Politicians across the country keep finding ways to skirt campaign-finance laws, using ballot-measure committees and other avenues to raise millions of dollars in unregulated contributions, according to a report issued Tuesday by a California-based think tank.
The Center for Governmental Studies in Los Angeles said legal defense funds, inaugural and leadership committees, donations to favored charities, contributions from political parties and reimbursed travel expenses are among the other "loopholes, tricks and end runs" used to thwart regulations.
Meanwhile, unlimited donations to politicians through committees they control create the appearance of undue influence for large donors and erode public confidence in government, the report stated.
In California, where donations to governors and gubernatorial candidates are limited to $25,900 per election cycle, Gov. Arnold Schwarzenegger raised more than $6.5 million in the first six months of 2009, including 23 contributions of $100,000 or more.
The money went to Schwarzenegger's California Dream Team, a general-purpose political fund that he sometimes has used to pay for ballot-measure campaigns.
Adam Mendelsohn, a political spokesman for the governor, said Schwarzenegger has a history of taking positions that are contrary to many of his supporters if he believes they are in the best interest of California.
Schwarzenegger became the most prolific campaign fundraiser in California history, taking in more than $125 million in a four-year span. Yet Mendelsohn said the Republican governor has repeatedly called for campaign-finance reform since taking office in 2003.
"He has said they need to ban fundraising during budget season. He signed the bill most recently (for) the initiative that would create public financing for the Secretary of State's office," Mendelsohn said. "Every year that he's been in office he's called for campaign-finance reform, but the bills have not made it on his desk."
The center spent a year reviewing political fundraising and spending nationwide, finding that loopholes are used even in states that have taken steps to control donations.
In Alaska, according to the report, four mining companies donated to an inauguration committee for Sarah Palin, then the governor-elect, but state law did not require them to disclose how much they contributed. The fund paid for expenses such as inaugural balls and travel for Palin and her family.
Companies also gain access to politicians by bankrolling travel. In Wisconsin, several corporations spent thousands of dollars to send Republican lawmakers to a meeting of the American Legislative Exchange Council in Chicago, the report said.
"Not every state has all these problems, but no state is completely immune from these fundraising end runs by elected officials and candidates," the report stated.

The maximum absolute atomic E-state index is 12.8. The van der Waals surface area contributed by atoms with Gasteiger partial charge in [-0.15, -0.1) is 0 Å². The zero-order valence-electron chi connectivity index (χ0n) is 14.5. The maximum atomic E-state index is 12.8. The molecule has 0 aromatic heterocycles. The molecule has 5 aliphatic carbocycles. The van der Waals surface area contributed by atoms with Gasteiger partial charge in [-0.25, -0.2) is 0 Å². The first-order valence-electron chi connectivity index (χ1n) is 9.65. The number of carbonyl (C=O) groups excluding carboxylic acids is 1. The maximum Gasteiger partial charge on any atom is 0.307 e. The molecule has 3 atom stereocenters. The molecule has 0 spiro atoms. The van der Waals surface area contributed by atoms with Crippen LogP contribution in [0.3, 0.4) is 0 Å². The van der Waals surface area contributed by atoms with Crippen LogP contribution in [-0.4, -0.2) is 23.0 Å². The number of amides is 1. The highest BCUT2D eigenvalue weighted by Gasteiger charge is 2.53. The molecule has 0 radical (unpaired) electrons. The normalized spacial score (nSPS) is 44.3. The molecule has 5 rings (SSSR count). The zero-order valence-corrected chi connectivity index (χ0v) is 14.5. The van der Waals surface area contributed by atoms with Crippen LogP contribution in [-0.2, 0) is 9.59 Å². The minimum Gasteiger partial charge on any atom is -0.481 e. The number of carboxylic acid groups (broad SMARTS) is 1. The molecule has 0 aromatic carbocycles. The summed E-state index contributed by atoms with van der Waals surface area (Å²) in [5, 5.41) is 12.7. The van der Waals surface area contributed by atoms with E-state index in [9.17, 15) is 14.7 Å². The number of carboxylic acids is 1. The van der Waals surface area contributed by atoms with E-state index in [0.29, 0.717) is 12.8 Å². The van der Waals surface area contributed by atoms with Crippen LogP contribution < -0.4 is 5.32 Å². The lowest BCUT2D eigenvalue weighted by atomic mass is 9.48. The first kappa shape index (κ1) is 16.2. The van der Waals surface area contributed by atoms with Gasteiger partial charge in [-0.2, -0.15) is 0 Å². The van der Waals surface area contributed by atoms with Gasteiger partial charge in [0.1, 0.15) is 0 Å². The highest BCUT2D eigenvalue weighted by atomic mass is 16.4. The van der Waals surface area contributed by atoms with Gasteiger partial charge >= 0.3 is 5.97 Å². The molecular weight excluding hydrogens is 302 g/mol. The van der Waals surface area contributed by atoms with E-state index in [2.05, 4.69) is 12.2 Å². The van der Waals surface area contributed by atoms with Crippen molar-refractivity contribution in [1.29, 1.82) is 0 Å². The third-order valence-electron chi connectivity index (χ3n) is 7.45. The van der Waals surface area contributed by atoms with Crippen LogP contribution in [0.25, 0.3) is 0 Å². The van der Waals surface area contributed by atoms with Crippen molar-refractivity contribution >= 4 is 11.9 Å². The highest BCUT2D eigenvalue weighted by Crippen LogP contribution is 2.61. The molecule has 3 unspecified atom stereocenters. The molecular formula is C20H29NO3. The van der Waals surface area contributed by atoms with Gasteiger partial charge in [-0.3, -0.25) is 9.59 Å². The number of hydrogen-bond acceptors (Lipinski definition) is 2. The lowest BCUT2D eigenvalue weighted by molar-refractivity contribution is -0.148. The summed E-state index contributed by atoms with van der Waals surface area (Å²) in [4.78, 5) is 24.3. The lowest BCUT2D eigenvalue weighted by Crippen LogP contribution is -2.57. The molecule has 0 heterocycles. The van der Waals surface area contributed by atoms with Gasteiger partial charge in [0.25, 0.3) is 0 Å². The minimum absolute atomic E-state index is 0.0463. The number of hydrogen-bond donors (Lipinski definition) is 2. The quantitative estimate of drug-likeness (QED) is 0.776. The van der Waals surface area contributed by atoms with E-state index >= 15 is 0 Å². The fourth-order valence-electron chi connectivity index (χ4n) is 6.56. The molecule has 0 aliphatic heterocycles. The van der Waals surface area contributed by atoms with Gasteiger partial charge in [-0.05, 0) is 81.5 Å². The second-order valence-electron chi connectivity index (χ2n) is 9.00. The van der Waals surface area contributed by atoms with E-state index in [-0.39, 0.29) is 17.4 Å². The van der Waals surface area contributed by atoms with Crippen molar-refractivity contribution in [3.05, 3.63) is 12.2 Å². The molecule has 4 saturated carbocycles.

The Center for Governmental Studies found that legal defense funds often turn into just another fundraising source. It pointed to such a fund established to help California state Sen. Ron Calderon, D-Monterey Park, after election results were challenged.
Although his opponent conceded two days after a July 2006 recount began, Calderon raised more than $165,000 in his legal defense fund from September through the end of 2006. It said $62,000 was spent on fundraising events at golf resorts, $12,000 went to credit card payments and almost $39,000 was paid for campaign consultants, while only about $35,000 paid for legal and accounting services from 2006 through 2007.
Calderon's chief of staff, Rocky Rushing, said Calderon followed the law. He said the spending was audited by the California Fair Political Practices Commission, which found no wrongdoing.
The commission subsequently changed its rules on legal defense funds. Since January 2008, lawmakers who set up such funds have been required to identify the specific legal dispute they are raising money for and must spend the money only on attorneys fees and other related legal costs.
If more than $5,000 remains unspent, the candidate is now required to return the money to donors on a pro-rata basis, according to the agency.
The Center for Governmental Studies said it launched its study because it is clear that 30 years of campaign reforms are no longer sufficient to keep tabs on politicians. It's proposing a model for campaign finance laws that presumes all money candidates or elected officials receive is for a political purpose.
Under that model, politicians would be required to disclose any contributions of more than $100 and would be prohibited from using political money for personal purposes. Legal defense funds would be treated separately from other contributions and travel reimbursement would be limited.